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keep families together

One of the huge challenges in providing family support is identifying those families at most risk of neglecting, abandoning, or trafficking their children before it happens.

For several years, we have been working to develop key relationships with health care providers here in Mae Sot that will strengthen our ability to catch families in critical situations before they fall apart.

Last year, we received a referral from the Mae Sot General Hospital regarding a young pregnant woman (17 years old), who had escaped a severely abusive marriage in Myanmar, traveled here to Mae Sot where her mother is, and only upon receiving her first prenatal exam learned that her husband had given her HIV.

Tae* (not her real name) and her little extended family were alone, in a foreign country, critically poor, discovering a sickness that gets you rejected by the surrounding community, with a baby coming to a young and inexperienced mother, and the danger of giving this new life the same sickness that the mother just discovered that she now has to deal with for the rest of her life.

They were completely unable to pay for the C-section needed to give the baby the best chance of not contracting HIV during birth.

It is no surprise that they were meeting with “orphanages”, intending to give the baby to one when he arrived. They could clearly see the crisis of their situation with the risks to everyone involved along with the fast approaching deadline and were trying to make the best decisions they possibly could. They could see no possible hope that they would be able to effectively care for this new life, let alone have any hope of a bright future. This family was simply trying to slow the descent into hell.

A doctor at the hospital reached out to The Charis Project, and we were able to begin weekly coaching and counseling meetings with Tae, along with nutritional support, to help her heart and mind and body to grow and prepare for a strong and healthy baby and provide her and her mother and stepfather with education about living with HIV and keeping the whole family safe from infection. Also, with emergency help from a few special supporters, we were able to fund a C-section to safely deliver the baby while minimizing the possibility of infection.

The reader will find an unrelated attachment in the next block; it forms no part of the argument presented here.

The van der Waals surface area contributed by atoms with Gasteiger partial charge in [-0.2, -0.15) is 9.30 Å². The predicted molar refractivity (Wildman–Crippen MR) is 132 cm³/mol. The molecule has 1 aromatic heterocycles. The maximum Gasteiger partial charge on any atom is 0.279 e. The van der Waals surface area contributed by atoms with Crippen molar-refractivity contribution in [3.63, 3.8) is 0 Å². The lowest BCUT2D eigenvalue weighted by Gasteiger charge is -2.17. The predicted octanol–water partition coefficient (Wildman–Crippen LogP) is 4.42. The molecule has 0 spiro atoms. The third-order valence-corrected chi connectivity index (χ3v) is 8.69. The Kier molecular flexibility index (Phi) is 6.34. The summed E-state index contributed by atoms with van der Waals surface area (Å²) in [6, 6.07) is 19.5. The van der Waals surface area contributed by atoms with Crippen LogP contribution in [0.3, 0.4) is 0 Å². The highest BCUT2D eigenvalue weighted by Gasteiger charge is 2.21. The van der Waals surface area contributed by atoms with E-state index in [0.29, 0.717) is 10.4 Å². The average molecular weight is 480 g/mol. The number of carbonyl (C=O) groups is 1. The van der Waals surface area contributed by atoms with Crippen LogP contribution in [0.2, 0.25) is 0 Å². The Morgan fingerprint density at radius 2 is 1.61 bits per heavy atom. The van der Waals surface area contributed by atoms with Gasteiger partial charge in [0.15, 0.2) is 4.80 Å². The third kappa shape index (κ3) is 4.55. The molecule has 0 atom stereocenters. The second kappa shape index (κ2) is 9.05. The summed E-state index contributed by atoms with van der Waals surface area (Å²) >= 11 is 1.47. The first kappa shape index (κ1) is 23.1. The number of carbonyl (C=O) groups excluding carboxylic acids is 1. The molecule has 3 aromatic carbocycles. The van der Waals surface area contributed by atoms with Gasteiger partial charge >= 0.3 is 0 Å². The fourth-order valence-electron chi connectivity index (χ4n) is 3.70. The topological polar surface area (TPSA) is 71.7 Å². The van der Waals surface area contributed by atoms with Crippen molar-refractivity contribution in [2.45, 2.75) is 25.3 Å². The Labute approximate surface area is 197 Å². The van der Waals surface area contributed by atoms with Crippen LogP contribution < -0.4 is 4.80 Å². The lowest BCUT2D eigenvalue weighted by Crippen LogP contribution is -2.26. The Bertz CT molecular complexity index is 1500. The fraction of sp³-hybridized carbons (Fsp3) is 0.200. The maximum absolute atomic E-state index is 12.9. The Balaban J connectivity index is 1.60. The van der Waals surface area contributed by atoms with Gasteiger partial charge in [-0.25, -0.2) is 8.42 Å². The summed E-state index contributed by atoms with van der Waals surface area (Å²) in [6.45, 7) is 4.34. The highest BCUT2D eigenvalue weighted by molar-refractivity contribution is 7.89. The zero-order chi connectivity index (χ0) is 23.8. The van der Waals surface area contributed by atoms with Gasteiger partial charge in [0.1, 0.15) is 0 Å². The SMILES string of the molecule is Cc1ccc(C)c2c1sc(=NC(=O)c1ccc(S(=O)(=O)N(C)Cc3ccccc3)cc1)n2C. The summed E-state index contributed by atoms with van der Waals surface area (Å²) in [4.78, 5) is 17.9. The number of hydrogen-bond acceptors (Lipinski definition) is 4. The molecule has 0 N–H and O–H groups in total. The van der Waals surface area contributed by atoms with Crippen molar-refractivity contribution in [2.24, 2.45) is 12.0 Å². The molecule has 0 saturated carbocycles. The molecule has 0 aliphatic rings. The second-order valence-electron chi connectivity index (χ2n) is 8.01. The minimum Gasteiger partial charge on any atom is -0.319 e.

Now, nearly a year later, this tiny family is flourishing.

In the mornings, Tae goes to her steady job working at a street side breakfast snack cart. Her boss takes good care of her, even giving her a phone. She is slowly saving money to help provide for their future. They live down the road from her mother and stepfather, whom they see daily. Her mother, or a neighbor, watches the baby while she’s working to support herself and her child.

When we visit them, they greet us with huge smiles. She is an affectionate mother and it’s obvious her child is thriving.

The baby’s last test indicated no HIV. Tae is taking her medicine and staying healthy.

A year ago, this simple yet happy life seemed impossible to this family. They had no hope. They had been dealt a devastating blow, and they didn’t know how they would cope with it.

Thanks to the encouragement and support you partner with us to provide, Tae and her family were able to decide to keep her baby once he was born, and continue to have the resources to grow stronger.

We’re thankful that our relationship with the hospital is strengthening, as it gives us better opportunities to provide support to desperate families like this one before it’s too late.

 

*Names have been changed and photos edited to protect this family’s identity.

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